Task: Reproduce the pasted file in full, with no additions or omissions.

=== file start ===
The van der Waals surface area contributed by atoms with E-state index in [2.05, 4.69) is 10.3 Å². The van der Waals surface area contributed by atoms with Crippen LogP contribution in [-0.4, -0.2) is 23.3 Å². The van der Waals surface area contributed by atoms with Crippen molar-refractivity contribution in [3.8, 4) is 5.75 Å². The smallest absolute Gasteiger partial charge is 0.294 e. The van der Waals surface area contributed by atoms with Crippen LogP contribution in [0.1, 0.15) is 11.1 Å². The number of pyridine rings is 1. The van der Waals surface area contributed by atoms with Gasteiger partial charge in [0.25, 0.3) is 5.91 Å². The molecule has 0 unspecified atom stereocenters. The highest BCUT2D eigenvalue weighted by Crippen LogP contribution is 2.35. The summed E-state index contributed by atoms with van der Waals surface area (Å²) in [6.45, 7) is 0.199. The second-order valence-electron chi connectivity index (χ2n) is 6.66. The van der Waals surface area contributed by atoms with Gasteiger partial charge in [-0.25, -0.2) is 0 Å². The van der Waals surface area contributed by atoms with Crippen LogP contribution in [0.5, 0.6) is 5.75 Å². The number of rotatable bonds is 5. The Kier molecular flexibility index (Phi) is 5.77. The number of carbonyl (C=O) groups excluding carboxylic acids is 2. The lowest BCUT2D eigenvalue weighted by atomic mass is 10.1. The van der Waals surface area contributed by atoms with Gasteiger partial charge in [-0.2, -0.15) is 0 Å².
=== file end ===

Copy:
The van der Waals surface area contributed by atoms with E-state index in [2.05, 4.69) is 10.3 Å². The van der Waals surface area contributed by atoms with Crippen LogP contribution in [-0.4, -0.2) is 23.3 Å². The van der Waals surface area contributed by atoms with Crippen molar-refractivity contribution in [3.8, 4) is 5.75 Å². The smallest absolute Gasteiger partial charge is 0.294 e. The van der Waals surface area contributed by atoms with Crippen LogP contribution in [0.1, 0.15) is 11.1 Å². The number of pyridine rings is 1. The van der Waals surface area contributed by atoms with Gasteiger partial charge in [0.25, 0.3) is 5.91 Å². The molecule has 0 unspecified atom stereocenters. The highest BCUT2D eigenvalue weighted by Crippen LogP contribution is 2.35. The summed E-state index contributed by atoms with van der Waals surface area (Å²) in [6.45, 7) is 0.199. The second-order valence-electron chi connectivity index (χ2n) is 6.66. The van der Waals surface area contributed by atoms with Gasteiger partial charge in [-0.25, -0.2) is 0 Å². The van der Waals surface area contributed by atoms with Crippen LogP contribution in [0.5, 0.6) is 5.75 Å². The number of rotatable bonds is 5. The Kier molecular flexibility index (Phi) is 5.77. The number of carbonyl (C=O) groups excluding carboxylic acids is 2. The lowest BCUT2D eigenvalue weighted by atomic mass is 10.1. The van der Waals surface area contributed by atoms with Gasteiger partial charge in [-0.2, -0.15) is 0 Å².